This is a fascinating insight into trans-Atlantic migration centred on the Jerome sisters one of whom became Lady Randolph Churchill. Against the backdrop of the English upper class and its traditions this family story provides comment on the impact of significant social and economic change on family life, the role of women and the class system.
Michelle Szetela
I could not maintain interest in this book, which I gave up reading after fewer than 50 pages. Interesting, to be sure, for a certain type of person, I could not stand the minutiae of the money, which was seemingly mentioned several times a paragraph. I understand that this was a key element in these marriages, but I was more interested in the related broader social issue.
Christina Jackson
Feb 08, 2013 rated it really liked it  ·  review of another edition
For reasons I cannot explain, I love multi-generational family biographies. Much if the information was new to me, most notably that Churchill's mother was American. I am also predisposed to liking turn of the century tales and most things British. Take my review for what it is worth.
Nancy Yob
Sep 18, 2013 rated it really liked it  ·  review of another edition
The story was very interesting. It almost seemed like it could be a work of fiction. I think I was most surprised by the fact that they had to borrow money so often and were living beyond their means so much.
Feb 16, 2014 rated it it was amazing  ·  review of another edition
I thought this was going to be yet another book about Jennie Jerome, but I was wrong. It is a Jerome Family memoir. Mother, Father, sisters, husbands, grandchildren, in-laws are here in great detail. I am three quarters done and I am loving every word.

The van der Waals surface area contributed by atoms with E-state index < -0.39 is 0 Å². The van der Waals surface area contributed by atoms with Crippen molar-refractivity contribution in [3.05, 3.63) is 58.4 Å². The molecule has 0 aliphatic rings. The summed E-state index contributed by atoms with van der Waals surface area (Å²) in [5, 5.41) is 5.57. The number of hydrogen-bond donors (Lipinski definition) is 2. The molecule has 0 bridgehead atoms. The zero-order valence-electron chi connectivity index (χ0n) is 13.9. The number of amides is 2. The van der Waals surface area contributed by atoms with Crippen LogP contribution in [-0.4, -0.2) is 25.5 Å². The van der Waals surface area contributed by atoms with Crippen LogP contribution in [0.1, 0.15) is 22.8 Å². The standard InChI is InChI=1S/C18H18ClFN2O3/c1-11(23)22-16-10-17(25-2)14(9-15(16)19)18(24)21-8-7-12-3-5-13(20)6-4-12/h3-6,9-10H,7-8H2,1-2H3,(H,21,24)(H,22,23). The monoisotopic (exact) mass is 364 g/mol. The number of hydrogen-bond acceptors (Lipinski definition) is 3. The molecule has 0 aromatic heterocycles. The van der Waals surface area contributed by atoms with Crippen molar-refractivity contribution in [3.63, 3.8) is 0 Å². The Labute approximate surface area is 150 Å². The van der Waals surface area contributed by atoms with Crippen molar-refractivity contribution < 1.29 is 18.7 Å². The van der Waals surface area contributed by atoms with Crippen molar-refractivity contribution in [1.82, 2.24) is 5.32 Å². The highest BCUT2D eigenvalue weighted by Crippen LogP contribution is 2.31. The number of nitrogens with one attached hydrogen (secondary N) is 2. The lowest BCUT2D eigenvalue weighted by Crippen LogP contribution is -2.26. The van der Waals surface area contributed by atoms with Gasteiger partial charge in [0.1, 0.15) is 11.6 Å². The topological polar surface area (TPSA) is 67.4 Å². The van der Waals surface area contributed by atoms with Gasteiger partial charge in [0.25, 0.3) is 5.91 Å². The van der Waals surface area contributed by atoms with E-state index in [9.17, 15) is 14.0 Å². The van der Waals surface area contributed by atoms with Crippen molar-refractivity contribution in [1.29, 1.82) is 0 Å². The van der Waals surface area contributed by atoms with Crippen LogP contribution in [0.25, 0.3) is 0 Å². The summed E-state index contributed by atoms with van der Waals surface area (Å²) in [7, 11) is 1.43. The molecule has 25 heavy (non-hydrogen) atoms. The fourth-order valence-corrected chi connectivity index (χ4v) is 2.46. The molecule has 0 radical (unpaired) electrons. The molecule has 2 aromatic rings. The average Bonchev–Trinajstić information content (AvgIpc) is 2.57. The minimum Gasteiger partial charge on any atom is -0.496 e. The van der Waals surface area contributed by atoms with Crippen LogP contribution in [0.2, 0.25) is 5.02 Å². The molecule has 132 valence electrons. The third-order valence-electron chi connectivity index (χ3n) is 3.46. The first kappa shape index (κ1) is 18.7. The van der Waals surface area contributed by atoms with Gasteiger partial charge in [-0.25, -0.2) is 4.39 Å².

Missy Cahill
Interesting at the beginning but like someone else noted it got quite boring to hear about Moreton Frewan's monetary issues. Curious to read more about Winston Churchills life now, but overall a pretty 'meh' biography.
May 06, 2011 rated it really liked it  ·  review of another edition
This is a typical library book for me. I thought it was engaging and worthwhile to read, but I would have never purchased this book. I especially liked the stories of three lives on the backdrop of historical events.
Aug 17, 2012 rated it really liked it  ·  review of another edition

Great historical research and fact checking. Although not an uplifting read by any stretch of the imagination. Revealing information on the upbringing on PMChurchill. Amazing the struggles faced by women emerging from the Victorian era are shown throughout the book.
Dec 16, 2007 rated it it was amazing  ·  review of another edition
Yes, another of my "boring" nonfiction books! Actually, I'm enjoying this one immensely. It's about Winston Churchill's mother and her sisters. Very absorbing--though the constant partying and entertaining can get a little tedious!
Jan 28, 2010 rated it liked it  ·  review of another edition
A biography of Jennie Churchill and her sisters. I enjoyed it very much.
Somehow forgot to add this until. Really interesting life stories, particularly Jennie, Winston Churchill's mother.
Kelly Weikle
Very informative read...but was hard to get through. It dallied off into long descriptions of other parts of history that did not have to do with the Jerome sisters.
Jun 25, 2011 rated it liked it  ·  review of another edition
Jul 25, 2011 rated it it was amazing  ·  review of another edition
Excellent read.Lots of detail but NOT boring. So far so Good!
Shannon Miller
Jun 18, 2014 rated it did not like it  ·  review of another edition
It might be deserving of a better rating, but it reads more like a text book and I really don't find it interesting.
Jul 09, 2009 rated it really liked it
An interesting look at Winston Churchill's mother and her sisters.
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Price? :) 1 2 Jun 28, 2011 10:29AM